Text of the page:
Clinical Notes : Pharmacology

172. Seasonal influenza vaccination

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The objectives of the influenza immunisation programme are to protect those who are most at risk of serious illness or death should they develop influenza and to reduce transmission of the infection, thereby contributing to the protection of vulnerable patients who may have a suboptimal response to their own immunisations

Influenza vaccine should be offered, ideally before influenza viruses start to circulate, to:

  • all those aged 65 years or older (for definition please see the annual flu letter for the coming/current season)

  • all those aged 6 months or older in the clinical risk groups shown in the table below​


  • children not in clinical risk groups that are eligible for vaccination as part of the ongoing phased roll out of the extension of the programme to all children aged 2 to less than 17 years old


Offer vaccination from early October, and continue for the duration of the influenza season.

Children aged 6 months through 8 years who need two doses should get their first dose at the earliest opportunity so they can receive the second dose, which must be given at least 4 weeks later, by the end of October.


Clinical risk groups who should receive the influenza immunisation.

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Other groups

The list above is not exhaustive, and the medical practitioner should apply clinical judgment to take into account the risk of influenza exacerbating any underlying disease that a patient may have, as well as the risk of serious illness from influenza itself

Vaccination should also be offered to household contacts of immunocompromised individuals, i.e. individuals who expect to share living accommodation on most days over the winter and therefore for whom continuing close contact is unavoidable. This may include carers (see below)

In addition to the above, immunisation should be provided to healthcare and social care workers in direct contact with patients/clients to protect them and to reduce the transmission of influenza within health and social care premises, to contribute to the protection of individuals who may have a suboptimal response to their own immunisations, and to avoid disruption to services that provide their care.


This would include:

  • health and social care staff directly involved in the care of their patients or clients


  • those living in long-stay residential care homes or other long-stay care facilities where rapid spread is likely to follow introduction of infection and cause high morbidity and mortality (this does not include prisons, young offender institutions, university halls of residence etc.)


  • those who are in receipt of a carer’s allowance, or those who are the main carer of an elderly or disabled person whose welfare may be at risk if the carer falls ill. Vaccination should be given on an individual basis at the GP’s discretion in the context of other clinical risk groups in their practice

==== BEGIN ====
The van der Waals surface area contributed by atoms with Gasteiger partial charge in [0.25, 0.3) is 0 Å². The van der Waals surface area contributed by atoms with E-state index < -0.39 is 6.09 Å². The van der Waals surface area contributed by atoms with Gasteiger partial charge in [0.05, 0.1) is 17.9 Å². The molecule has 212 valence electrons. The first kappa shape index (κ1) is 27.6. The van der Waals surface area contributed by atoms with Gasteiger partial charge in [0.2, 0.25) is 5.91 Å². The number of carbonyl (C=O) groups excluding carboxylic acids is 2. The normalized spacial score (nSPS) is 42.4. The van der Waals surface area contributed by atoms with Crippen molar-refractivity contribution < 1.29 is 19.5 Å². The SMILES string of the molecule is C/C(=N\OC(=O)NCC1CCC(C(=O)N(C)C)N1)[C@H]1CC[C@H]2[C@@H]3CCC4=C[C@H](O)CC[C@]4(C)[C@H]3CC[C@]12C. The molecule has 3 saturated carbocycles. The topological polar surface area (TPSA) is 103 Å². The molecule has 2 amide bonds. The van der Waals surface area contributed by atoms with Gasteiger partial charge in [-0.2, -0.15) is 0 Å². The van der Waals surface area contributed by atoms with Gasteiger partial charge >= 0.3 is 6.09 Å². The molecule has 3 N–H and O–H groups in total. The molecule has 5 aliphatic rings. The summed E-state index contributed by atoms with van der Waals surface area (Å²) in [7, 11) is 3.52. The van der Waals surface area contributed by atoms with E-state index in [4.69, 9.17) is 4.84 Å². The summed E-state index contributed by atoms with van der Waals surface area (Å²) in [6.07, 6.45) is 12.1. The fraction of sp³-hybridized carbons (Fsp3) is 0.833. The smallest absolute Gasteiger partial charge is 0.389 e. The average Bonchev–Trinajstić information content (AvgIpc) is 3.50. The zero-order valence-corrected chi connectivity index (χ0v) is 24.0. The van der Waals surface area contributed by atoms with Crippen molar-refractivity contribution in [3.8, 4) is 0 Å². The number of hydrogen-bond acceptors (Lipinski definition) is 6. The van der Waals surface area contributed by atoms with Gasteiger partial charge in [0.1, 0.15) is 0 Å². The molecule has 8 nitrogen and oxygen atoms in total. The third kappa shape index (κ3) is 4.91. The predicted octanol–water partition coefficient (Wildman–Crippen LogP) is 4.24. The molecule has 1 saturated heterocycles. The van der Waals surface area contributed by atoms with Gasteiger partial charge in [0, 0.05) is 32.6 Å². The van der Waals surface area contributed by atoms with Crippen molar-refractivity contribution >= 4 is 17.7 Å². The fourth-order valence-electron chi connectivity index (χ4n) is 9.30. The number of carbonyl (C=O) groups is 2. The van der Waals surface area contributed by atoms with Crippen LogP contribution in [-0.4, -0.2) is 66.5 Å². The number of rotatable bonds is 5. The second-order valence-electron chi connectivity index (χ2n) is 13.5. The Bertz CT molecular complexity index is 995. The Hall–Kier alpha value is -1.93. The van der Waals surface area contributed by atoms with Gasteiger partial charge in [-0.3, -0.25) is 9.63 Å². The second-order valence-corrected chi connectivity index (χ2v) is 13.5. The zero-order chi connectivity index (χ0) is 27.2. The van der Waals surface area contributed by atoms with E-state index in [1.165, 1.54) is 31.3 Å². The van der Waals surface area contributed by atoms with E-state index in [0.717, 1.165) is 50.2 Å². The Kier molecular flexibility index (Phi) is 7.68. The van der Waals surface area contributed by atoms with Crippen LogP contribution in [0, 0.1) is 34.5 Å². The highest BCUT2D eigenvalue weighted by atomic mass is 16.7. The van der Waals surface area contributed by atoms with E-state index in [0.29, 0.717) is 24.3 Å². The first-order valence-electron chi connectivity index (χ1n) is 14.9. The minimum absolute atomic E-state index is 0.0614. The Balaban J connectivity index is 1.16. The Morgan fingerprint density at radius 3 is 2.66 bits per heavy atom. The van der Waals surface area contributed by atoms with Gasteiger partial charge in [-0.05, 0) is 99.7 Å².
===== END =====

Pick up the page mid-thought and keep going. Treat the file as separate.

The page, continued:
• others involved directly in delivering health and social care such that they and vulnerable patients/clients are at increased risk of exposure to influenza (further information is provided in guidance from UK health departments)

The key changes to the vaccines available for the 2019/20 flu season are:


1. All those aged 65 years and over

  • Three vaccines are available

    • The adjuvanted trivalent inactivated influenza vaccine (aTIV) introduced in 2018/19

    • The Quadrivalent influenza cell culture vaccine (IVc), licensed in December 2018

    • The high-dose trivalent inactivated influenza vaccine (TIV-HD), licensed in January 2019


  • Evidence suggests that these three vaccines are all superior to standard egg-based inactivated trivalent and quadrivalent vaccines (


  • TIVe/QIVe) in terms of effectiveness for those aged 65 years and over


  • There is not enough data accumulated to express a preference for the use of any single vaccine to date, therefore all three are advised for use in 2019/20

2. Adults aged 18 to under 65 years old in clinical risk groups (including pregnant women and all health care workers in this age group)


  • Two vaccines will be licenced and available

    • The egg grown quadrivalent inactivated influenza vaccine (QIVe)

    • The newly licenced quadrivalent influenza cell culture vaccine (QIVc)


  • Overall there is not enough data accumulated to express a preference for the use of either vaccine in this age group. Therefore both will be recommended and available for use in 2019/20


Inform people you vaccinate that after immunisation

it may take up to 14 days to achieve protective immune responses



  • The inactivated influenza vaccines should normally be given into the upper arm (or anterolateral thigh in infants) preferably by intramuscular injection. Influenza vaccines licensed for intramuscular or subcutaneous administration may alternatively be administered by the subcutaneous route